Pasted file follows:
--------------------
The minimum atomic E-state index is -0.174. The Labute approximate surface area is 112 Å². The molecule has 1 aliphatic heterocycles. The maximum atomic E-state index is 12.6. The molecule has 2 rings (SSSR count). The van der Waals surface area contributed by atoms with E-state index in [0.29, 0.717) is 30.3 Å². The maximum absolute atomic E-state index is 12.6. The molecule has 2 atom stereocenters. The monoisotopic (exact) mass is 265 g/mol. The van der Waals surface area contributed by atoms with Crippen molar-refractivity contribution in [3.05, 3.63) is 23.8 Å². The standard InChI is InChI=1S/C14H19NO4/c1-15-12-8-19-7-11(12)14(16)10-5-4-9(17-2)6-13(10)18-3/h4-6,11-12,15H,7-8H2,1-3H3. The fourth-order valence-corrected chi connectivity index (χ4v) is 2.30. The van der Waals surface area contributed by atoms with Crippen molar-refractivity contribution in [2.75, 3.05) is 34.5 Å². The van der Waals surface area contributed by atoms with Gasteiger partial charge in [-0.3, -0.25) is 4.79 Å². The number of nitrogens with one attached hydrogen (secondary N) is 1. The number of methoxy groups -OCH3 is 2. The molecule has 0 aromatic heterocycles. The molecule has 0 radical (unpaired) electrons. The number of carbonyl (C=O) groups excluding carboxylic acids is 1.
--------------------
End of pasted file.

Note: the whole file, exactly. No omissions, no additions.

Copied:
The minimum atomic E-state index is -0.174. The Labute approximate surface area is 112 Å². The molecule has 1 aliphatic heterocycles. The maximum atomic E-state index is 12.6. The molecule has 2 rings (SSSR count). The van der Waals surface area contributed by atoms with E-state index in [0.29, 0.717) is 30.3 Å². The maximum absolute atomic E-state index is 12.6. The molecule has 2 atom stereocenters. The monoisotopic (exact) mass is 265 g/mol. The van der Waals surface area contributed by atoms with Crippen molar-refractivity contribution in [3.05, 3.63) is 23.8 Å². The standard InChI is InChI=1S/C14H19NO4/c1-15-12-8-19-7-11(12)14(16)10-5-4-9(17-2)6-13(10)18-3/h4-6,11-12,15H,7-8H2,1-3H3. The fourth-order valence-corrected chi connectivity index (χ4v) is 2.30. The van der Waals surface area contributed by atoms with Crippen molar-refractivity contribution in [2.75, 3.05) is 34.5 Å². The van der Waals surface area contributed by atoms with Gasteiger partial charge in [-0.3, -0.25) is 4.79 Å². The number of nitrogens with one attached hydrogen (secondary N) is 1. The number of methoxy groups -OCH3 is 2. The molecule has 0 aromatic heterocycles. The molecule has 0 radical (unpaired) electrons. The number of carbonyl (C=O) groups excluding carboxylic acids is 1.